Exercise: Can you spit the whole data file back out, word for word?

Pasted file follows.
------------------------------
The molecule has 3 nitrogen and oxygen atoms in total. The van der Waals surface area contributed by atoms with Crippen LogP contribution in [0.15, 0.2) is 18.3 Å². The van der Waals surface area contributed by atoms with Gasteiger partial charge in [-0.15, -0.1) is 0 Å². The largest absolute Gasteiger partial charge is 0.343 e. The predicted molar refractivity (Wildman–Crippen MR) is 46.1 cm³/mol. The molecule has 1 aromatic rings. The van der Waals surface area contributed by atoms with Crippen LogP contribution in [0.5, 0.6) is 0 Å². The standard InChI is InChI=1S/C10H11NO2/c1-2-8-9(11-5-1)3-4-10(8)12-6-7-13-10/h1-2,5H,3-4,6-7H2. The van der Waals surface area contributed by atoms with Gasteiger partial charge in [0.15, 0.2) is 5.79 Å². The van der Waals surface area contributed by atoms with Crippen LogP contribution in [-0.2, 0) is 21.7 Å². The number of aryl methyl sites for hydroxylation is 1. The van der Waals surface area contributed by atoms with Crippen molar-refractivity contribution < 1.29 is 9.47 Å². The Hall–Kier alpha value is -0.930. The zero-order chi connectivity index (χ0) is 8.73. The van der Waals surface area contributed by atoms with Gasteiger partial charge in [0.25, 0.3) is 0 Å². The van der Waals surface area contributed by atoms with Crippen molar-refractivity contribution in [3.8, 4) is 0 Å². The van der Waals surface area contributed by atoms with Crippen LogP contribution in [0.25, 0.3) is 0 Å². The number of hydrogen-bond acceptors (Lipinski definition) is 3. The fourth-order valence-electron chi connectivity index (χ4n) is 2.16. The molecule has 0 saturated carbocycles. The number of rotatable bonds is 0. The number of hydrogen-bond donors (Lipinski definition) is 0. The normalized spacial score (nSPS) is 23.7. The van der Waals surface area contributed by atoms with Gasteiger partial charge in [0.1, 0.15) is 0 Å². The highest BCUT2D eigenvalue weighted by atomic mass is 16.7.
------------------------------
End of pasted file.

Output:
The molecule has 3 nitrogen and oxygen atoms in total. The van der Waals surface area contributed by atoms with Crippen LogP contribution in [0.15, 0.2) is 18.3 Å². The van der Waals surface area contributed by atoms with Gasteiger partial charge in [-0.15, -0.1) is 0 Å². The largest absolute Gasteiger partial charge is 0.343 e. The predicted molar refractivity (Wildman–Crippen MR) is 46.1 cm³/mol. The molecule has 1 aromatic rings. The van der Waals surface area contributed by atoms with Crippen LogP contribution in [0.5, 0.6) is 0 Å². The standard InChI is InChI=1S/C10H11NO2/c1-2-8-9(11-5-1)3-4-10(8)12-6-7-13-10/h1-2,5H,3-4,6-7H2. The van der Waals surface area contributed by atoms with Gasteiger partial charge in [0.15, 0.2) is 5.79 Å². The van der Waals surface area contributed by atoms with Crippen LogP contribution in [-0.2, 0) is 21.7 Å². The number of aryl methyl sites for hydroxylation is 1. The van der Waals surface area contributed by atoms with Crippen molar-refractivity contribution < 1.29 is 9.47 Å². The Hall–Kier alpha value is -0.930. The zero-order chi connectivity index (χ0) is 8.73. The van der Waals surface area contributed by atoms with Gasteiger partial charge in [0.25, 0.3) is 0 Å². The van der Waals surface area contributed by atoms with Crippen molar-refractivity contribution in [3.8, 4) is 0 Å². The van der Waals surface area contributed by atoms with Crippen LogP contribution in [0.25, 0.3) is 0 Å². The number of hydrogen-bond acceptors (Lipinski definition) is 3. The fourth-order valence-electron chi connectivity index (χ4n) is 2.16. The molecule has 0 saturated carbocycles. The number of rotatable bonds is 0. The number of hydrogen-bond donors (Lipinski definition) is 0. The normalized spacial score (nSPS) is 23.7. The van der Waals surface area contributed by atoms with Gasteiger partial charge in [0.1, 0.15) is 0 Å². The highest BCUT2D eigenvalue weighted by atomic mass is 16.7.